Using a HRM
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A Voice of Experience with Heart Rate Monitors

Kim Kazimour -- Marathoner, Iron Woman Triathlete -- Gainesville, FL

 
Max Heart Rates Vary

When you train, you need to use your HRM based on a maximum number for you in that particular activity...each person is different and so is each activity.  Maximum heart rate (MHR) differs for different activities due to the different workload of each.  A biking MHR is lower than running because cycling is not a weight bearing activity, thus your heart does not need to work as hard to propel you forward.  Swimming maximum heart rates are typically lower still, as swimming is also not weight bearing AND the cooling effect of the water decreases the workload created by your body's need to regulate temperature.  A large part of the energy expenditure for any activity is created by the body's need to cool itself. 

Affects on the HRM Readings

Heart rates are also greatly effected by air temperature with heart rates in the heat of summer for the same perceived level of effort in any sport being roughly 10% higher than they would be in the winter.  Dehydration also significantly increases heart rate at the same perceived level of effort, as in a dehydrated state (regardless of air temperature) your body is having to work harder to get rid of excess heat.  The effect of these two factors is compounded when you become dehydrated AND it is very warm outside.  This is why a summer run when you are low on fluids feel SO incredibly hard even when your pace is slowing.  This is also why you see people wishing for cool days with low humidity for marathons....such weather minimizes the amount of energy your body is using to cool itself and thus leaves more of your workload available to run a faster pace.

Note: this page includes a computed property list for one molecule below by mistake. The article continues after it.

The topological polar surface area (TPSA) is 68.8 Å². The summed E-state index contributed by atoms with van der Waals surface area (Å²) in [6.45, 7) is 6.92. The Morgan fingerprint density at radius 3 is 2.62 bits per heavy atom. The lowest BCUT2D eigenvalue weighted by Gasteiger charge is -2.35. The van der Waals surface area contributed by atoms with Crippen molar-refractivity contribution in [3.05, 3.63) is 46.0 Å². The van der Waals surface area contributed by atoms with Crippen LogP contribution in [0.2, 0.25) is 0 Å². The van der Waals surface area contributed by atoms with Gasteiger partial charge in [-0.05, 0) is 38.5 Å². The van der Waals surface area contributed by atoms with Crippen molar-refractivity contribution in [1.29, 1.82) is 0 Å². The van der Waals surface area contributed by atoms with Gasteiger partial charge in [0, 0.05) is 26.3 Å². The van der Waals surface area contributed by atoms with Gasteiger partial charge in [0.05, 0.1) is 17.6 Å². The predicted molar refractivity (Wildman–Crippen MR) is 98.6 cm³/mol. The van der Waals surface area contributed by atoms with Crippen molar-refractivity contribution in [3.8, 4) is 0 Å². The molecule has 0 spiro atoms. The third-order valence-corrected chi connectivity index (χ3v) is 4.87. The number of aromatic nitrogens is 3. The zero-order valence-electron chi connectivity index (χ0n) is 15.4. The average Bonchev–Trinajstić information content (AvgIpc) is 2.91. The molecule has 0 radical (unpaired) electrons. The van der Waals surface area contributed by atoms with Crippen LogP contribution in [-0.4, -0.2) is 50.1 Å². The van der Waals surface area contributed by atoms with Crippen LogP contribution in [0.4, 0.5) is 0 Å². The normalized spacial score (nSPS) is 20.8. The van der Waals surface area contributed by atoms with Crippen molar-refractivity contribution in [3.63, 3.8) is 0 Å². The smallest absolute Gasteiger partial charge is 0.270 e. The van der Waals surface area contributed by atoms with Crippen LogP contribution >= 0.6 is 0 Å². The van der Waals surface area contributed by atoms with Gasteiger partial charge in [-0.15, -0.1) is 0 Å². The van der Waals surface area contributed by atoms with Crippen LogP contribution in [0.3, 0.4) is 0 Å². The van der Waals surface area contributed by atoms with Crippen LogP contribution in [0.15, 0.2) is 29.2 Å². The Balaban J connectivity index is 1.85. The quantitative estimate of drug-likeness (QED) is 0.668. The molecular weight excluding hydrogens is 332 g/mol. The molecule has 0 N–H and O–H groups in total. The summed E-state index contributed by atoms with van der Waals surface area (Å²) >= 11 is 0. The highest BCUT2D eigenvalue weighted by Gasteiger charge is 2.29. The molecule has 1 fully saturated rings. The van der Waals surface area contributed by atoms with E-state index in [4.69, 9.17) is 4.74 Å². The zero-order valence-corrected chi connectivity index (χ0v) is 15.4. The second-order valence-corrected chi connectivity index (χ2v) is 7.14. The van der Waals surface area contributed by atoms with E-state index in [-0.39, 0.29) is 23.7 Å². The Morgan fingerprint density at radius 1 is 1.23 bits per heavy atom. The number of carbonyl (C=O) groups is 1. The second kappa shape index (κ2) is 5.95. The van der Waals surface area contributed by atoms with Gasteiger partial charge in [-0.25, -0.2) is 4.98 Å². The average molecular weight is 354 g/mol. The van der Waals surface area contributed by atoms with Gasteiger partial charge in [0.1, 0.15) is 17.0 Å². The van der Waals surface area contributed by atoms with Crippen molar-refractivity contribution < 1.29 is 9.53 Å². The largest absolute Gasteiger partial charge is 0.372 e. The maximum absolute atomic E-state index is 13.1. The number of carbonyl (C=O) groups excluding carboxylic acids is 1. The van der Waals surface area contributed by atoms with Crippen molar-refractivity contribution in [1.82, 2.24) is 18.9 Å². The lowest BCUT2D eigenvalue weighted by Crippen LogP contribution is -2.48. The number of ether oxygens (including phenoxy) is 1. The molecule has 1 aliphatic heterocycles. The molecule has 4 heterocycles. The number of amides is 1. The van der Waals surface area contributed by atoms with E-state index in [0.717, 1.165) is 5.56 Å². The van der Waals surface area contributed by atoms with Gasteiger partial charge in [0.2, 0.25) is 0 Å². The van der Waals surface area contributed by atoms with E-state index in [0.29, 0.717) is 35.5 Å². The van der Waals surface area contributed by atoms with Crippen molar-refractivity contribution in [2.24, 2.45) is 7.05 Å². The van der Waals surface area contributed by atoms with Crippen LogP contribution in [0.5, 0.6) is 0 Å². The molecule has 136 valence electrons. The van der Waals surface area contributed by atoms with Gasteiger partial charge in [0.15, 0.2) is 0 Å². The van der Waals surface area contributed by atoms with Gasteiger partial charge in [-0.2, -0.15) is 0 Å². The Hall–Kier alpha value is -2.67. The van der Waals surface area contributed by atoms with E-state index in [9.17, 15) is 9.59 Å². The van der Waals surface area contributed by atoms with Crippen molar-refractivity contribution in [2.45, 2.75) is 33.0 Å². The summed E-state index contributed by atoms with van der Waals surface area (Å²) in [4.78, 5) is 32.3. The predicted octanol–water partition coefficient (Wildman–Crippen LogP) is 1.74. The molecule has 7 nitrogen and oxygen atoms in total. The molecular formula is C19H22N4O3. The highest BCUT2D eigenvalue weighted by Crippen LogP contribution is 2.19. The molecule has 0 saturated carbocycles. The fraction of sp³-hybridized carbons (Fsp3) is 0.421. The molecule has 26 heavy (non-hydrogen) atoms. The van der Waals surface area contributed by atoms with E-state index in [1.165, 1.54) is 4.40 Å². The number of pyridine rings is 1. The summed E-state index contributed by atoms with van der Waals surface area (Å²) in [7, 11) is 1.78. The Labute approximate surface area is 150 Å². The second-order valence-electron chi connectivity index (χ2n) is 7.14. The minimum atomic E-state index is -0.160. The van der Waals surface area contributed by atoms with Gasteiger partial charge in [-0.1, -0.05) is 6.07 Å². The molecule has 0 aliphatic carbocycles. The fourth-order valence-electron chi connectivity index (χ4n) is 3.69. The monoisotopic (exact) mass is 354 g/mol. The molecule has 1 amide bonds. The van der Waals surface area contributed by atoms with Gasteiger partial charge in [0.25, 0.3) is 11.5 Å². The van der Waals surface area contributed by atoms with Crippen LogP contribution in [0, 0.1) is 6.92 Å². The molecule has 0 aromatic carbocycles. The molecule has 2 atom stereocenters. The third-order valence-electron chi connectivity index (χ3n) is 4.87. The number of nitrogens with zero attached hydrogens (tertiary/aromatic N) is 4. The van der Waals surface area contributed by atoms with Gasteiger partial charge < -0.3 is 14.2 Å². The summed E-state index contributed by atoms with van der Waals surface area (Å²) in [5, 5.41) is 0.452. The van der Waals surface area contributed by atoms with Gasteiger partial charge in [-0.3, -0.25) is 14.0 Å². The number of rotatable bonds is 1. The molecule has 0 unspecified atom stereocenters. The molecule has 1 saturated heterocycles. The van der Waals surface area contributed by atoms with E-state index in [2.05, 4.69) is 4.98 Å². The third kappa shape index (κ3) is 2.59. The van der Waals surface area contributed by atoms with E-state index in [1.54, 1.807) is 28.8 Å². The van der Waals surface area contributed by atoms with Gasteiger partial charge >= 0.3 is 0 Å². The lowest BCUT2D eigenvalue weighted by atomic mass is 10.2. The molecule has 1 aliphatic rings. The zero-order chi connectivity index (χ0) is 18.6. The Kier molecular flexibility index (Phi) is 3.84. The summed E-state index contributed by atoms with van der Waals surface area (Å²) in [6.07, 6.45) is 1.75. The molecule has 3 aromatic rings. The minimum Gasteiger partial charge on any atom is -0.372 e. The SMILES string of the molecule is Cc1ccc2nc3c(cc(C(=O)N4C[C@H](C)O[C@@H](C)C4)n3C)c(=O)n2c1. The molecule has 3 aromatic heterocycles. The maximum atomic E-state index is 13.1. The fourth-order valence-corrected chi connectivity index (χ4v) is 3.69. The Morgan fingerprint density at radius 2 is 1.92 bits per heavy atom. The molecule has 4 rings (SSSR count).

Easy/Hard Days with the HRM

HRMs are probably most useful in making sure that your easy days are actually run at an easy pace.  Most people train at a HR level which is too high on their easy days and move between medium high and high HR's in their workouts, never really running an easy day.

What typically happens is that when you begin to use a HRM for training on easy days, you have to run MUCH slower..even walk...to get your HR down to where it is supposed to be.  But, over time, you begin to be able to go slightly faster and maintain this HR...in the end, this translates to a faster pace at higher effort levels.  Many folks find this difficult to do, but some of the top triathletes have found it to be effective, although even they had to run very slow/walk to get their HR's down on the easy days, in the beginning. 

HRM training takes a lot of patience and so may not be a good fit for everyone, however many top folks feel that it has helped them a great deal. Most of us have no problem running at an effort level which gets our heart rates up high...it's the other end that is a problem...making easy days easy.  When you do this, you also decrease your risk of injury as you are actually allowing your body to rest on easy days, which is the whole point.

Many people have found that combining some truly easy days with weekly interval training (speedwork) into their workout plan can give them unexpectedly good results in comparison to running pretty much every run at 80% or above (which is what many of us end up doing)....

 

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